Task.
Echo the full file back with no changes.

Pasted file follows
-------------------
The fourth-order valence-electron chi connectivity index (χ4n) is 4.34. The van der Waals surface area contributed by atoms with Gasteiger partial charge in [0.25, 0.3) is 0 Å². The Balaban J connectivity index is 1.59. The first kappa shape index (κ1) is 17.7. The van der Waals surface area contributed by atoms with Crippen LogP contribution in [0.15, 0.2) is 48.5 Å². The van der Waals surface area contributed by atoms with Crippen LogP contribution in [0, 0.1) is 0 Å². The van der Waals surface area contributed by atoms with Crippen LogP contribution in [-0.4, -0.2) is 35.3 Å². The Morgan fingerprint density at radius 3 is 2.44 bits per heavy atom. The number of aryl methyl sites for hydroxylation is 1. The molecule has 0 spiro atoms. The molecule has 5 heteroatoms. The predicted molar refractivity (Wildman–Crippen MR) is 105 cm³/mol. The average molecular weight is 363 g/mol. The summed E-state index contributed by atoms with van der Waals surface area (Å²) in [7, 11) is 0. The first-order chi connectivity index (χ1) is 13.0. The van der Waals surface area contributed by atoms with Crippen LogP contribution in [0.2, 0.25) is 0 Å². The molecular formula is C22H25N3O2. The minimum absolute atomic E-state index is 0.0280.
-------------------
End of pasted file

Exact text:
The fourth-order valence-electron chi connectivity index (χ4n) is 4.34. The van der Waals surface area contributed by atoms with Gasteiger partial charge in [0.25, 0.3) is 0 Å². The Balaban J connectivity index is 1.59. The first kappa shape index (κ1) is 17.7. The van der Waals surface area contributed by atoms with Crippen LogP contribution in [0.15, 0.2) is 48.5 Å². The van der Waals surface area contributed by atoms with Crippen LogP contribution in [0, 0.1) is 0 Å². The van der Waals surface area contributed by atoms with Crippen LogP contribution in [-0.4, -0.2) is 35.3 Å². The Morgan fingerprint density at radius 3 is 2.44 bits per heavy atom. The number of aryl methyl sites for hydroxylation is 1. The molecule has 0 spiro atoms. The molecule has 5 heteroatoms. The predicted molar refractivity (Wildman–Crippen MR) is 105 cm³/mol. The average molecular weight is 363 g/mol. The summed E-state index contributed by atoms with van der Waals surface area (Å²) in [7, 11) is 0. The first-order chi connectivity index (χ1) is 13.0. The van der Waals surface area contributed by atoms with Crippen LogP contribution in [0.2, 0.25) is 0 Å². The molecular formula is C22H25N3O2. The minimum absolute atomic E-state index is 0.0280.